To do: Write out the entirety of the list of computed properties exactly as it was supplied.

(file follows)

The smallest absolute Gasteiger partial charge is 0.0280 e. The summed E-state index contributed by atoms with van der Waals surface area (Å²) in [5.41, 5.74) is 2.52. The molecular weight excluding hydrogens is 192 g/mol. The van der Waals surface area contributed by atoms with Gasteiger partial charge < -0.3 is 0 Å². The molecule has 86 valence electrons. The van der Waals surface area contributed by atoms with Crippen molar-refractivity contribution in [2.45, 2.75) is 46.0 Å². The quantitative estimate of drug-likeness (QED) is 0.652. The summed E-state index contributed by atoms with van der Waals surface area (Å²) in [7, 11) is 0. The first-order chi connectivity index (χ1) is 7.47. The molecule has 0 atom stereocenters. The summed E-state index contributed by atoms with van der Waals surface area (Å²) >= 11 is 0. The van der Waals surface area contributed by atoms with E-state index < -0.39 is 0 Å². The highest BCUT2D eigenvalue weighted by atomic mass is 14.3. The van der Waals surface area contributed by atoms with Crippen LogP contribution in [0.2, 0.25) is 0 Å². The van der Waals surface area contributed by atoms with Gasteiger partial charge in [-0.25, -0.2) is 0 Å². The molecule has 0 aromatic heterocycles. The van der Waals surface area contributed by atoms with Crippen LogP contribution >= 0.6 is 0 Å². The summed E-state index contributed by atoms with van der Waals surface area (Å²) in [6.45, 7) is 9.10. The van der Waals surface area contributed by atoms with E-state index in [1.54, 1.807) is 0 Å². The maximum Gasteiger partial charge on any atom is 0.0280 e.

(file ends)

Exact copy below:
The smallest absolute Gasteiger partial charge is 0.0280 e. The summed E-state index contributed by atoms with van der Waals surface area (Å²) in [5.41, 5.74) is 2.52. The molecular weight excluding hydrogens is 192 g/mol. The van der Waals surface area contributed by atoms with Gasteiger partial charge < -0.3 is 0 Å². The molecule has 86 valence electrons. The van der Waals surface area contributed by atoms with Crippen molar-refractivity contribution in [2.45, 2.75) is 46.0 Å². The quantitative estimate of drug-likeness (QED) is 0.652. The summed E-state index contributed by atoms with van der Waals surface area (Å²) in [7, 11) is 0. The first-order chi connectivity index (χ1) is 7.47. The molecule has 0 atom stereocenters. The summed E-state index contributed by atoms with van der Waals surface area (Å²) >= 11 is 0. The van der Waals surface area contributed by atoms with E-state index < -0.39 is 0 Å². The highest BCUT2D eigenvalue weighted by atomic mass is 14.3. The van der Waals surface area contributed by atoms with Crippen LogP contribution in [0.2, 0.25) is 0 Å². The van der Waals surface area contributed by atoms with Gasteiger partial charge in [-0.25, -0.2) is 0 Å². The molecule has 0 aromatic heterocycles. The van der Waals surface area contributed by atoms with Crippen LogP contribution >= 0.6 is 0 Å². The summed E-state index contributed by atoms with van der Waals surface area (Å²) in [6.45, 7) is 9.10. The van der Waals surface area contributed by atoms with E-state index in [1.54, 1.807) is 0 Å². The maximum Gasteiger partial charge on any atom is 0.0280 e.